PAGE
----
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    Doubt and human nature in Descartes's Meditations

    Patterson, Sarah (2012) Doubt and human nature in Descartes's Meditations. Royal Institute of Philosophy Supplement 70 , pp. 189-217. ISSN 1358-2461.

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    Abstract

    Descartes is well known for his employment of the method of doubt. His most famous work, the Meditations, begins by exhorting us to doubt all our opinions, including our belief in the existence of the external world. But critics have charged that this universal doubt is impossible for us to achieve because it runs counter to human nature. If this is so, Descartes must be either misguided or hypocritical in proposing it. Hume writes: "There is a species of scepticism, antecedent to all study and philosophy, which is much inculcated by Des Cartes and others, as a sovereign preservative against error and precipitate judgement. It recommends an universal doubt, not only of all our former opinions and principles, but also of our very faculties… The Cartesian doubt, …were it ever possible to be attained by any human creature (as it plainly is not) would be entirely incurable; and no reasoning could ever bring us to a state of assurance and conviction upon any subject". (Enquiry 12.3; emphasis added).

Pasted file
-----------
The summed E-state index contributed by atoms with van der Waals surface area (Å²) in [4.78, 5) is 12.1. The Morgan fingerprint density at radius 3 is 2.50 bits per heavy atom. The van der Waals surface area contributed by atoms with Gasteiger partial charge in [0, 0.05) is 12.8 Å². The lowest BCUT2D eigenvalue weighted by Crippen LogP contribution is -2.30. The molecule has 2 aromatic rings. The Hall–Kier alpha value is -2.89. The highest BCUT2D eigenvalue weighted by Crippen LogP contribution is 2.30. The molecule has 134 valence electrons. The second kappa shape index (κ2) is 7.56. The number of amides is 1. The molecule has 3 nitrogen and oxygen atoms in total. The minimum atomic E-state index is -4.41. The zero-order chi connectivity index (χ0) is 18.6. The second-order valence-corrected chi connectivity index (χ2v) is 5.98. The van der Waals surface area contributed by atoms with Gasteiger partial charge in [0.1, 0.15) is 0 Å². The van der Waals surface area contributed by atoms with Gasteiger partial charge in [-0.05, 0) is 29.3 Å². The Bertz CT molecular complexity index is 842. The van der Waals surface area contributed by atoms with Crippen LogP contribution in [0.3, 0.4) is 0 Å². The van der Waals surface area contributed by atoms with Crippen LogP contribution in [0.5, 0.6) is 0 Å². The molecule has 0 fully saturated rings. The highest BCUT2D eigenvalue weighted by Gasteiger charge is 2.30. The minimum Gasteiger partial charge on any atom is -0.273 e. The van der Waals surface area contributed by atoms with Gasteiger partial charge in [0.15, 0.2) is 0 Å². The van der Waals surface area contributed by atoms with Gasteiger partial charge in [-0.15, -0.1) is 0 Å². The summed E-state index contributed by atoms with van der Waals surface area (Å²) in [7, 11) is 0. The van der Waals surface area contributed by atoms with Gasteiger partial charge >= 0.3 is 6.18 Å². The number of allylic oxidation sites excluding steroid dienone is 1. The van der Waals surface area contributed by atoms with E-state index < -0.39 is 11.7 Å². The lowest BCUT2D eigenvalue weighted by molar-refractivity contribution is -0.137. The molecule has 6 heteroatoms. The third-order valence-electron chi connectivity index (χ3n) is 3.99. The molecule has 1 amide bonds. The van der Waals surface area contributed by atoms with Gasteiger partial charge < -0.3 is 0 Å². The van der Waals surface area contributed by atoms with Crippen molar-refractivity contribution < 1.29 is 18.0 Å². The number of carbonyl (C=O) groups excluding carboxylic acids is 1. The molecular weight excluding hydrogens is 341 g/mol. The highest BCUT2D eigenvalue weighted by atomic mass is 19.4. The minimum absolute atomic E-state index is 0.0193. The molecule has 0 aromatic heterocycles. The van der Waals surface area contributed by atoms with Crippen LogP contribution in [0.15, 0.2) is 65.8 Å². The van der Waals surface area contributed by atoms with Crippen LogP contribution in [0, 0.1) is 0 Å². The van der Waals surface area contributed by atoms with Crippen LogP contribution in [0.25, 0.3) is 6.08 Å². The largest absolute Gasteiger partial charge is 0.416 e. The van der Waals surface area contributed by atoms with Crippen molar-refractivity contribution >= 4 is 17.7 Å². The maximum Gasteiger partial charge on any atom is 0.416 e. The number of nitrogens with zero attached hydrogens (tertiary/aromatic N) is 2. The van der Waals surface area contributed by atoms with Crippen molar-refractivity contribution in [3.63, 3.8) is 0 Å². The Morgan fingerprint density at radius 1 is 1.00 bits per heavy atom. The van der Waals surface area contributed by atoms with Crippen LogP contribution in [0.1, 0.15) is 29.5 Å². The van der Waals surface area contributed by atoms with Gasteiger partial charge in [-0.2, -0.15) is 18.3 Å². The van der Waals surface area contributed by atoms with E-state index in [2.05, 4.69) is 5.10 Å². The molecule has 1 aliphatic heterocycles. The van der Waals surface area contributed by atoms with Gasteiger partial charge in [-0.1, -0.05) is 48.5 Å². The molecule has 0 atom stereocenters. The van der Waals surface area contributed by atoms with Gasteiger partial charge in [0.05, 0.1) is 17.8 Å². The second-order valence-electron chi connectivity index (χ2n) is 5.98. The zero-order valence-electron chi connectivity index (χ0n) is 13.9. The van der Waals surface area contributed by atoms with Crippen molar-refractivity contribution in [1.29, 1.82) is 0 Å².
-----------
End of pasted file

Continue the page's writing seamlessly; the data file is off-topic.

Metadata

    Item Type: Article
    School: Birkbeck Schools and Departments > School of Social Sciences, History and Philosophy > Philosophy
    Depositing User: Administrator
    Date Deposited: 06 Jun 2013 15:51
    Last Modified: 06 Jun 2013 15:51
    URI: http://eprints.bbk.ac.uk/id/eprint/7334

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